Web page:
Etsy makes it very easy to add your Google Analytics tracking code to your shop. Go to Shop Settings > Options, and click the "Web Analytics" tab. Enter your Web Property ID and press the Save button. That's it! Google Analytics will start collecting data from your Etsy shop within 24 hours.

web analytics tab in etsy shop settings

Getting to Know the Google Analytics Interface

Google Analytics is a massively powerful tool, and the interface can be a bit daunting if you're new to it. I'm going to introduce you to a few interesting features to help you get started, and we'll build and expand upon what you learn today in future installments.

Visitors Overview

This is usually the first page you'll see when you log into Google Analytics. On this page you'll see how many visitors you've had in your chosen date range (default is the past 30 days). You'll also see total pageviews, pages per visit, average visit duration, a pie chart representing how many of your visitors were new vs. returning, and a breakdown of what language your visitors speak (based on their browser settings).

Many analytics users never venture beyond this page. While that's understandable, those who stop here miss out on what makes Google Analytics so awesome. Like, for example, Real Time Analytics.

Real Time Analytics

Warning: Real Time analytics are addictive. Use with caution.

From the Analytics dashboard, click the "Home" link. Click the "Real Time" link in the navigation column at the left, then click "Overview". Now you'll see visitors in your shop, live! You'll see how many visitors are in your shop, where they came from, where they are in the world, and what page they're looking at. Wooo! Please promise me you'll remember to tear yourself away for dinner every now and then.

Traffic Sources

As a default, the "Traffic Sources" overview shows you a pie chart with a breakdown of the different ways your visitors found your shop. You can see some of their Google search keywords in the "Keyword" column. I say "some", because you may find that the very frustrating "Not Provided" keyword is dominating your keyword list (I'll point you to some resources for working with "not provided" results in the reading list at the end of this series).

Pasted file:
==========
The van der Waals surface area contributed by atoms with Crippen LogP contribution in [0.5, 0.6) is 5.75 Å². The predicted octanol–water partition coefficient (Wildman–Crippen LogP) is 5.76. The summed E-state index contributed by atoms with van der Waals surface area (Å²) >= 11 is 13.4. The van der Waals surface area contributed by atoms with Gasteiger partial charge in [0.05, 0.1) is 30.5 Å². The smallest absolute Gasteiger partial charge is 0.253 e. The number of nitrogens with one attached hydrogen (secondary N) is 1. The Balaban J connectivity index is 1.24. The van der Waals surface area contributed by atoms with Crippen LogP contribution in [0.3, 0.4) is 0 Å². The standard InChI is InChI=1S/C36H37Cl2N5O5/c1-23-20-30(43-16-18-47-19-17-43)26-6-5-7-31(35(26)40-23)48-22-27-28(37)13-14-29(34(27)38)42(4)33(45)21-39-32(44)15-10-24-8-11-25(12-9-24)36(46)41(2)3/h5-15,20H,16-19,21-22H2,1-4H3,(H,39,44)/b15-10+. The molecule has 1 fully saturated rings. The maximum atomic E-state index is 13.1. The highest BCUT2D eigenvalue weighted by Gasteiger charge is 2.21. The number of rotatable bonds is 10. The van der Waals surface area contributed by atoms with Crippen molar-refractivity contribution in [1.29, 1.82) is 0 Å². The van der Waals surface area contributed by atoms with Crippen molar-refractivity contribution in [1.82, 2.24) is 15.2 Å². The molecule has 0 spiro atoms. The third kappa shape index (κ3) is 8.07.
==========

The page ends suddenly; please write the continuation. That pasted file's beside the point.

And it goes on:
If you click the "Referral Traffic" Source link, you'll see a breakdown of all the links around the web that sent visitors to your shop. Very handy for tracking the value of guest posts and sponsored links!

Start Gathering Some Data!

Ok, you're all set to start tracking visits to your Etsy shop, and you've had a little look around at what you can learn from your analytics.

Google Analytics usually starts working quickly, but it can sometimes take up to 24 hours to get working. Give it at least that long before you worry, but if you've gone over 24 hours without data, retrace your steps and make sure everything's in its right place.

Ready to move on to the next step? Read Part Two: .

Want to read this series offline instead? This entire series is available in free ebook format via Readlists! Read it on your Kindle, your iPad/iPod/iPhone, or e-reader.